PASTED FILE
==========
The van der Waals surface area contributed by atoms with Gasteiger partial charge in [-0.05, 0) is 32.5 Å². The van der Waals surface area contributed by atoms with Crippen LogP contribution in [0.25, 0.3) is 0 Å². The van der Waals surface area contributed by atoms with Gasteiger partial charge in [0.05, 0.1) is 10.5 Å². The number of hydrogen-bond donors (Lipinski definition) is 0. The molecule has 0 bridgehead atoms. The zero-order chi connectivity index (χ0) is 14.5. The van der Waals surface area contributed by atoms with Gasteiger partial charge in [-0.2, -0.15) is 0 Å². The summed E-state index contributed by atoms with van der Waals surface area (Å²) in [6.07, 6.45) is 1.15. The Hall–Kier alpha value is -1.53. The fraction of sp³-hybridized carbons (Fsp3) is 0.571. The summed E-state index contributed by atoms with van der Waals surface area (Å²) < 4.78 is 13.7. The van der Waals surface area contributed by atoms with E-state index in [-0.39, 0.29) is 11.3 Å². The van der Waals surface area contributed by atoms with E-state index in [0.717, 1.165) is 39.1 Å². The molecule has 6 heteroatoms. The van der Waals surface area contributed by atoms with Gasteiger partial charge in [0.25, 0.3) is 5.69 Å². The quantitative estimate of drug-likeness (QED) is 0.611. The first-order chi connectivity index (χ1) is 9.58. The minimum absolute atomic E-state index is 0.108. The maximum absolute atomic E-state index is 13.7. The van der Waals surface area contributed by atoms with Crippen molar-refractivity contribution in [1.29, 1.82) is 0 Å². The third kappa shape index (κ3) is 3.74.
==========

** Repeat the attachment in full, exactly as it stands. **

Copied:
The van der Waals surface area contributed by atoms with Gasteiger partial charge in [-0.05, 0) is 32.5 Å². The van der Waals surface area contributed by atoms with Crippen LogP contribution in [0.25, 0.3) is 0 Å². The van der Waals surface area contributed by atoms with Gasteiger partial charge in [0.05, 0.1) is 10.5 Å². The number of hydrogen-bond donors (Lipinski definition) is 0. The molecule has 0 bridgehead atoms. The zero-order chi connectivity index (χ0) is 14.5. The van der Waals surface area contributed by atoms with Gasteiger partial charge in [-0.2, -0.15) is 0 Å². The summed E-state index contributed by atoms with van der Waals surface area (Å²) in [6.07, 6.45) is 1.15. The Hall–Kier alpha value is -1.53. The fraction of sp³-hybridized carbons (Fsp3) is 0.571. The summed E-state index contributed by atoms with van der Waals surface area (Å²) < 4.78 is 13.7. The van der Waals surface area contributed by atoms with E-state index in [-0.39, 0.29) is 11.3 Å². The van der Waals surface area contributed by atoms with E-state index in [0.717, 1.165) is 39.1 Å². The molecule has 6 heteroatoms. The van der Waals surface area contributed by atoms with Gasteiger partial charge in [0.25, 0.3) is 5.69 Å². The quantitative estimate of drug-likeness (QED) is 0.611. The first-order chi connectivity index (χ1) is 9.58. The minimum absolute atomic E-state index is 0.108. The maximum absolute atomic E-state index is 13.7. The van der Waals surface area contributed by atoms with Crippen molar-refractivity contribution in [1.29, 1.82) is 0 Å². The third kappa shape index (κ3) is 3.74.